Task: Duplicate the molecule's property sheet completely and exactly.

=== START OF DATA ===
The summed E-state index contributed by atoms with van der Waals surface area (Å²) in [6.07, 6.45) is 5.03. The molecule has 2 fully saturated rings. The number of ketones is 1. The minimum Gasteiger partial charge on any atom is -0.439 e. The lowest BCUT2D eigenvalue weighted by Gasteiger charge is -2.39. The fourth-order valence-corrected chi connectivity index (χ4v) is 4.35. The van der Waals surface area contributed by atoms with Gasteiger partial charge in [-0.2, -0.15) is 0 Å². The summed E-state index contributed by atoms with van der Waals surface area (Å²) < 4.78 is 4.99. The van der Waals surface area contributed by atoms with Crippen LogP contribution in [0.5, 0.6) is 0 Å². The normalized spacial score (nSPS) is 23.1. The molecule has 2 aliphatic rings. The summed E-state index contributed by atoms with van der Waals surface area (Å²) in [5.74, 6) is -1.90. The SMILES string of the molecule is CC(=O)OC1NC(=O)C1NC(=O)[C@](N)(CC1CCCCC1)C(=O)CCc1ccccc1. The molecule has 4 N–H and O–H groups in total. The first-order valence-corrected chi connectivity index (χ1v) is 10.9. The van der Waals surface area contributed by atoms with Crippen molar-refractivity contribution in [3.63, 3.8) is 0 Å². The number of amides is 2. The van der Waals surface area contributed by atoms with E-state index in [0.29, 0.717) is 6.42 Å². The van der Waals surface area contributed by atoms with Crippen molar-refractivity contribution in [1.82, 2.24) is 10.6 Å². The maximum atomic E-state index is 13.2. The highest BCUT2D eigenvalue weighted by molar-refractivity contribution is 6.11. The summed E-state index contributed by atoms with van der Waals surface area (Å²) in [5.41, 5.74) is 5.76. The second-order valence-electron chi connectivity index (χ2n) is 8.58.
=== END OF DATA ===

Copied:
The summed E-state index contributed by atoms with van der Waals surface area (Å²) in [6.07, 6.45) is 5.03. The molecule has 2 fully saturated rings. The number of ketones is 1. The minimum Gasteiger partial charge on any atom is -0.439 e. The lowest BCUT2D eigenvalue weighted by Gasteiger charge is -2.39. The fourth-order valence-corrected chi connectivity index (χ4v) is 4.35. The van der Waals surface area contributed by atoms with Gasteiger partial charge in [-0.2, -0.15) is 0 Å². The summed E-state index contributed by atoms with van der Waals surface area (Å²) < 4.78 is 4.99. The van der Waals surface area contributed by atoms with Crippen LogP contribution in [0.5, 0.6) is 0 Å². The normalized spacial score (nSPS) is 23.1. The molecule has 2 aliphatic rings. The summed E-state index contributed by atoms with van der Waals surface area (Å²) in [5.74, 6) is -1.90. The SMILES string of the molecule is CC(=O)OC1NC(=O)C1NC(=O)[C@](N)(CC1CCCCC1)C(=O)CCc1ccccc1. The molecule has 4 N–H and O–H groups in total. The first-order valence-corrected chi connectivity index (χ1v) is 10.9. The van der Waals surface area contributed by atoms with Crippen molar-refractivity contribution in [3.63, 3.8) is 0 Å². The number of amides is 2. The van der Waals surface area contributed by atoms with E-state index in [0.29, 0.717) is 6.42 Å². The van der Waals surface area contributed by atoms with Crippen molar-refractivity contribution in [1.82, 2.24) is 10.6 Å². The maximum atomic E-state index is 13.2. The highest BCUT2D eigenvalue weighted by molar-refractivity contribution is 6.11. The summed E-state index contributed by atoms with van der Waals surface area (Å²) in [5.41, 5.74) is 5.76. The second-order valence-electron chi connectivity index (χ2n) is 8.58.